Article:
geox 09-05-2012 10:09 AM

Well, there is malloc/free and new/delete :)
malloc/free is the C way, new/delete the C++ way.

Quote:

Can you give an example of how a chunk of memory could be in use by another process after being freed?
Well, if you have multiple threads for instance. Single threaded...no. But using memory after you free'd it is still a bad idea.


Quote:

I can't think of a way that a double free would cause a seg fault (I just tested it)
It all depends on 1) the order in which you free/alloc new and old areas, and 2) your libc or whatever lib implements your malloc/strbrk routines. But usually an allocated block of memory has some adminstration area at the end of allocated memory. If you free it twice this area most probably holds incorrect information. But, dont take my word for it. xD

And, to answer your questions:
Quote:

First question is about 'malloc' and 'new' difference:
The OS has a completely different view of memory for your application. Malloc/new only work on a small part of that, known as the heap. The heap is somewhere in memory (physical/swapped or even fragmented) but to the application it looks like one contiguous chunk of memory. Malloc keeps its own administration inside this heap. New does the same only slightly different (really depends on the library implementing it).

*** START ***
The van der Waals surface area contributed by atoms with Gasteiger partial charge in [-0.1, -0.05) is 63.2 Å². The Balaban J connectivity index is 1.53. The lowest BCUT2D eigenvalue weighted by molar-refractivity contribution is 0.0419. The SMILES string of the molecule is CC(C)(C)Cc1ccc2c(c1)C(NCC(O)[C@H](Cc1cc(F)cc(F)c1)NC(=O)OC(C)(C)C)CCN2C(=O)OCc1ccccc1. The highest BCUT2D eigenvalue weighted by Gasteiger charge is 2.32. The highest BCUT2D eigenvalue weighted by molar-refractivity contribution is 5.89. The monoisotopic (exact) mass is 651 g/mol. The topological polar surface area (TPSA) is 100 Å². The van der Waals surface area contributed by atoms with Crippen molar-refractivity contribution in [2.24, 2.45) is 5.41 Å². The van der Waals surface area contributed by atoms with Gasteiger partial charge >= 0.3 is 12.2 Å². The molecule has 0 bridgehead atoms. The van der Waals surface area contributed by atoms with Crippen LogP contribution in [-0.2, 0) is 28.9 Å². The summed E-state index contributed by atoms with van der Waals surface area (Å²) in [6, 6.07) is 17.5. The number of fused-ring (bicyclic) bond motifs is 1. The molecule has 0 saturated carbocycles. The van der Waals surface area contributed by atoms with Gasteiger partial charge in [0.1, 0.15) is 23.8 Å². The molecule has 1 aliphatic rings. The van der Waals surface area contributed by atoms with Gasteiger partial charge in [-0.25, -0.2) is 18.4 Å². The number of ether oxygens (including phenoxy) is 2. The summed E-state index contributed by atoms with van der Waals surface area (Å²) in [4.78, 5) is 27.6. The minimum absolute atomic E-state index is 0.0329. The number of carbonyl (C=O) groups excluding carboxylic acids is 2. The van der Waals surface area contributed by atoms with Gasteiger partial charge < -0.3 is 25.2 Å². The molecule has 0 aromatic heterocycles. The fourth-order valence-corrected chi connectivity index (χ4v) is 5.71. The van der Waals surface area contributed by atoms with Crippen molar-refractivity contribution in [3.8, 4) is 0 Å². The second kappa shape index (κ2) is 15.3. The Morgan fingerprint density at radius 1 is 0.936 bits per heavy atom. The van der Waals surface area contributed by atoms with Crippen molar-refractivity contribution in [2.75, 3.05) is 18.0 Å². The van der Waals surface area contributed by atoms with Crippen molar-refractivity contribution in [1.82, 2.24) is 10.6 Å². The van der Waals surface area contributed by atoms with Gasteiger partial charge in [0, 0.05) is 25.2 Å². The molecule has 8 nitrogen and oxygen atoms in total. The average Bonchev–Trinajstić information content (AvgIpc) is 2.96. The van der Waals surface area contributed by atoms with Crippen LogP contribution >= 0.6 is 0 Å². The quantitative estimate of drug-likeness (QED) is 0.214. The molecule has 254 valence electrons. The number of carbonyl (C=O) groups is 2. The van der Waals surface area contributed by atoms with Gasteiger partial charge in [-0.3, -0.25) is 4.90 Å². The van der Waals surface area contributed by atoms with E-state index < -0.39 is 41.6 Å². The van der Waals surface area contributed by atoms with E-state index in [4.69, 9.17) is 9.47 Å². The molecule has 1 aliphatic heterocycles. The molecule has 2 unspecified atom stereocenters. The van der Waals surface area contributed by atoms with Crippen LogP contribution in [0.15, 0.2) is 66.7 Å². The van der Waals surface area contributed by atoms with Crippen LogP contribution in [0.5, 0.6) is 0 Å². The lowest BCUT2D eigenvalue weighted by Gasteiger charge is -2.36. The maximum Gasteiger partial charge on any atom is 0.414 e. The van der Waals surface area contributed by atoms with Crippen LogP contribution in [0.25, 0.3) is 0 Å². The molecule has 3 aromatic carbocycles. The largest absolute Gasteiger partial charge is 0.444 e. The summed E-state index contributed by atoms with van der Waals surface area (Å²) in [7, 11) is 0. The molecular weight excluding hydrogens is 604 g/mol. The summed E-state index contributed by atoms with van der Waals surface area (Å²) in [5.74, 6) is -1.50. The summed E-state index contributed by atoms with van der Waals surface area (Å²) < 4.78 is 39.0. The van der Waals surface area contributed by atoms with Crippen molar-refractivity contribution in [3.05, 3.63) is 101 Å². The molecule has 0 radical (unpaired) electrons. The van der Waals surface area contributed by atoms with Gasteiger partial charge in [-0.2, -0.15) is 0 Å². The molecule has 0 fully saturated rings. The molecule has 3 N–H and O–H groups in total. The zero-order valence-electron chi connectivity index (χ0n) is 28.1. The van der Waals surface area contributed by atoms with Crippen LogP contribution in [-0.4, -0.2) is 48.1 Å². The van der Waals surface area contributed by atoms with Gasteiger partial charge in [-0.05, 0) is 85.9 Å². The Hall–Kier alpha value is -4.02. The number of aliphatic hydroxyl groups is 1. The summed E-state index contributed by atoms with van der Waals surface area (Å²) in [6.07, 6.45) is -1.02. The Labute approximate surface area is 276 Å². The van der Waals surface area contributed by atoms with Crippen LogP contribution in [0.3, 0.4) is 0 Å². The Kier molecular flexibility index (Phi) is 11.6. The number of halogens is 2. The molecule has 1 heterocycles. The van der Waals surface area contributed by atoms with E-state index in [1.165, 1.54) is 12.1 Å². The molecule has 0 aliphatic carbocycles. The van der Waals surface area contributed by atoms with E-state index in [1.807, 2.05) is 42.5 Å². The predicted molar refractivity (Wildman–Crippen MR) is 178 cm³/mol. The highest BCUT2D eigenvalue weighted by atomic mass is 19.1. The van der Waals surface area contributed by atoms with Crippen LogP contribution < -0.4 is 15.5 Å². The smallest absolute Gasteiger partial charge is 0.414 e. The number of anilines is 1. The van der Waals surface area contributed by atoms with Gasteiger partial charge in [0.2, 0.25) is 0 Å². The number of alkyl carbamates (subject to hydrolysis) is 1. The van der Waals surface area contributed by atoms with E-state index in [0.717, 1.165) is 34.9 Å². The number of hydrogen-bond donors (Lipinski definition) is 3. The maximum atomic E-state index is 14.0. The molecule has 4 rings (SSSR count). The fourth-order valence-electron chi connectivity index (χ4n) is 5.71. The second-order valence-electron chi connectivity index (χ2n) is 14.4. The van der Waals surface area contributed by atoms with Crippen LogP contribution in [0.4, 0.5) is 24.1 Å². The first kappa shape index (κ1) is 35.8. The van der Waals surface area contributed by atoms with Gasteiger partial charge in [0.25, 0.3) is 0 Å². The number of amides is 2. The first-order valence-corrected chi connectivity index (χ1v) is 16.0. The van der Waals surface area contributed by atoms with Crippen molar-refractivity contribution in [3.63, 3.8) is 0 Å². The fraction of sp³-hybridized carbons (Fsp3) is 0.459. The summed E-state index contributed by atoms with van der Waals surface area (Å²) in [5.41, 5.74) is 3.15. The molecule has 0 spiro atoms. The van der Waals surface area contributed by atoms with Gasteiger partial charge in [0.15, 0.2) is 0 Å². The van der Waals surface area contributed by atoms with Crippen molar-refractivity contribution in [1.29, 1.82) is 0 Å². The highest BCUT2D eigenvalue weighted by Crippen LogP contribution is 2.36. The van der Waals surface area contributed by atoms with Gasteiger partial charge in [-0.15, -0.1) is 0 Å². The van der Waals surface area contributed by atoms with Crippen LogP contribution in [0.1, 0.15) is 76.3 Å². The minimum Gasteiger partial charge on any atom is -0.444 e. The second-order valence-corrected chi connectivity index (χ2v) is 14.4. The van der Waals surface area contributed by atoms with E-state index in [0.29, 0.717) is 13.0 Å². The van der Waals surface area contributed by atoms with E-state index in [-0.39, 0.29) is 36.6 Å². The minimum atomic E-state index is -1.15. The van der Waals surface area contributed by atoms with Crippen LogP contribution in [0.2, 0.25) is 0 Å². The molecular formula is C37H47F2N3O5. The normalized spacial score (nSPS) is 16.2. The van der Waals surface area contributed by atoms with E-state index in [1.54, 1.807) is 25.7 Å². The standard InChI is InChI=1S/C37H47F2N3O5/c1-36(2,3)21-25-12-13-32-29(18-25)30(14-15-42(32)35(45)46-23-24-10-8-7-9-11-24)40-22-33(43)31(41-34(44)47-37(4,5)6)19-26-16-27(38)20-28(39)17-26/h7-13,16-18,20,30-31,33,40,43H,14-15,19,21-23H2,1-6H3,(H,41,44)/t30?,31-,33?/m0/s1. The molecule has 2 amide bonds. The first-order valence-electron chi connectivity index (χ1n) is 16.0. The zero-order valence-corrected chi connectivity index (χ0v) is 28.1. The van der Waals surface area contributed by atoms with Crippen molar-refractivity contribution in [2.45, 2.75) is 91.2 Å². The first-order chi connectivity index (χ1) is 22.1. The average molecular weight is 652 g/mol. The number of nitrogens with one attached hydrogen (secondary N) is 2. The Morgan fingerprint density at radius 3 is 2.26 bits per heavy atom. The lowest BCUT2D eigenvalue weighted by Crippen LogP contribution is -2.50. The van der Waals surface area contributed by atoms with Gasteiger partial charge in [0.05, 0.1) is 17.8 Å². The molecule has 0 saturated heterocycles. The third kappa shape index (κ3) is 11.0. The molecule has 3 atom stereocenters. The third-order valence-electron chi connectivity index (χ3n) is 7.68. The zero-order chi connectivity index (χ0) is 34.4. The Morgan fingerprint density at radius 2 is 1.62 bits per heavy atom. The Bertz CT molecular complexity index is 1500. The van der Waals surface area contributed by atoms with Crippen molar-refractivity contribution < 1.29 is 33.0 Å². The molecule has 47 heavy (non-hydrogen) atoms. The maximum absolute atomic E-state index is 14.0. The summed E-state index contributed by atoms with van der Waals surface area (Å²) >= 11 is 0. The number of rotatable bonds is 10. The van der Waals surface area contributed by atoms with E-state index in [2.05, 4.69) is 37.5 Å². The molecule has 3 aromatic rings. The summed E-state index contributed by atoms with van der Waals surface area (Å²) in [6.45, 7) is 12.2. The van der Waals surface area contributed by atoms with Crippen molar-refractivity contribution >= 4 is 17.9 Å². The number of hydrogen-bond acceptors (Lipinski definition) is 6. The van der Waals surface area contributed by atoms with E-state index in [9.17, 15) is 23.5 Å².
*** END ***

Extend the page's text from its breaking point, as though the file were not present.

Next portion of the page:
Quote:

Second question:
Can compare operation on pointers (e.g. code like 'if (p1 == p2)', where p1 and p2 are pointers to different types) be reason for segmentation fault?
Only comparing the pointers themselves, not the contents of it, cannot generate a segfault.

Quote:

Third question:
I debug my application with gdb to catch a place wich calls segfault. gdb tells me 'Your app has segfaulted!' with number of line in source code. Thing is that I have very much of comments int the source saying what is to be done. When I compiled the app are commented lines counted into numeration of source code lines or not?
First off all, your app does not call segfault, segfault calls you :)
And yes, gdb does keep your comments in mind. Look at .lst files your compiler generates how it does that. So the line numbers in gdb are correct.

pan64 09-05-2012 11:36 AM

Quote:

Originally Posted by abarclay (Post 4773306)
Pan,
Can you give an example of how a chunk of memory could be in use by another process after being freed?

hm, I wanted to show you an example, but really hard. So here are some links I found:
http://stackoverflow.com/questions/1...cess-to-the-os
and also sbrk can be called with negative parameter: https://www.gnu.org/software/libc/ma...arameters.html, also mentioned, sometimes mmap used automatically instead of malloc. (not to speak about the case when the original memory manager replaced)

But good enough to say: a freed part of the memory can be overwritten also in a single threaded app (for example in another function).